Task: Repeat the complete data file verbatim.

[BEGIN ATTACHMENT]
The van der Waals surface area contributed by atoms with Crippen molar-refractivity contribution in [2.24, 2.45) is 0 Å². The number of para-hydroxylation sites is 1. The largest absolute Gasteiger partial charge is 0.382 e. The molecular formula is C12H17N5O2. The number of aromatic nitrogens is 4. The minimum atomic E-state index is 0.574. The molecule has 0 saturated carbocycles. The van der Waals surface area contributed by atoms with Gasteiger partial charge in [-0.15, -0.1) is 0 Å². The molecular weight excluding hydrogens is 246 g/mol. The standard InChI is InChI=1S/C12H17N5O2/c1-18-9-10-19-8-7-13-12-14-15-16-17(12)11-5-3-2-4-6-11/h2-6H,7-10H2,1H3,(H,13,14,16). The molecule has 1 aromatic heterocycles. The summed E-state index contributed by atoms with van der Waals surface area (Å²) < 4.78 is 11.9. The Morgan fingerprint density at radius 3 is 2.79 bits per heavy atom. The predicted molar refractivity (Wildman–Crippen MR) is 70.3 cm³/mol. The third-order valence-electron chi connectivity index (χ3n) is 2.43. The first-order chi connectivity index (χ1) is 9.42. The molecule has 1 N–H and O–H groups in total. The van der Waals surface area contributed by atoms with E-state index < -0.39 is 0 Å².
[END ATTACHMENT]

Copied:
The van der Waals surface area contributed by atoms with Crippen molar-refractivity contribution in [2.24, 2.45) is 0 Å². The number of para-hydroxylation sites is 1. The largest absolute Gasteiger partial charge is 0.382 e. The molecular formula is C12H17N5O2. The number of aromatic nitrogens is 4. The minimum atomic E-state index is 0.574. The molecule has 0 saturated carbocycles. The van der Waals surface area contributed by atoms with Gasteiger partial charge in [-0.15, -0.1) is 0 Å². The molecular weight excluding hydrogens is 246 g/mol. The standard InChI is InChI=1S/C12H17N5O2/c1-18-9-10-19-8-7-13-12-14-15-16-17(12)11-5-3-2-4-6-11/h2-6H,7-10H2,1H3,(H,13,14,16). The molecule has 1 aromatic heterocycles. The summed E-state index contributed by atoms with van der Waals surface area (Å²) < 4.78 is 11.9. The Morgan fingerprint density at radius 3 is 2.79 bits per heavy atom. The predicted molar refractivity (Wildman–Crippen MR) is 70.3 cm³/mol. The third-order valence-electron chi connectivity index (χ3n) is 2.43. The first-order chi connectivity index (χ1) is 9.42. The molecule has 1 N–H and O–H groups in total. The van der Waals surface area contributed by atoms with E-state index < -0.39 is 0 Å².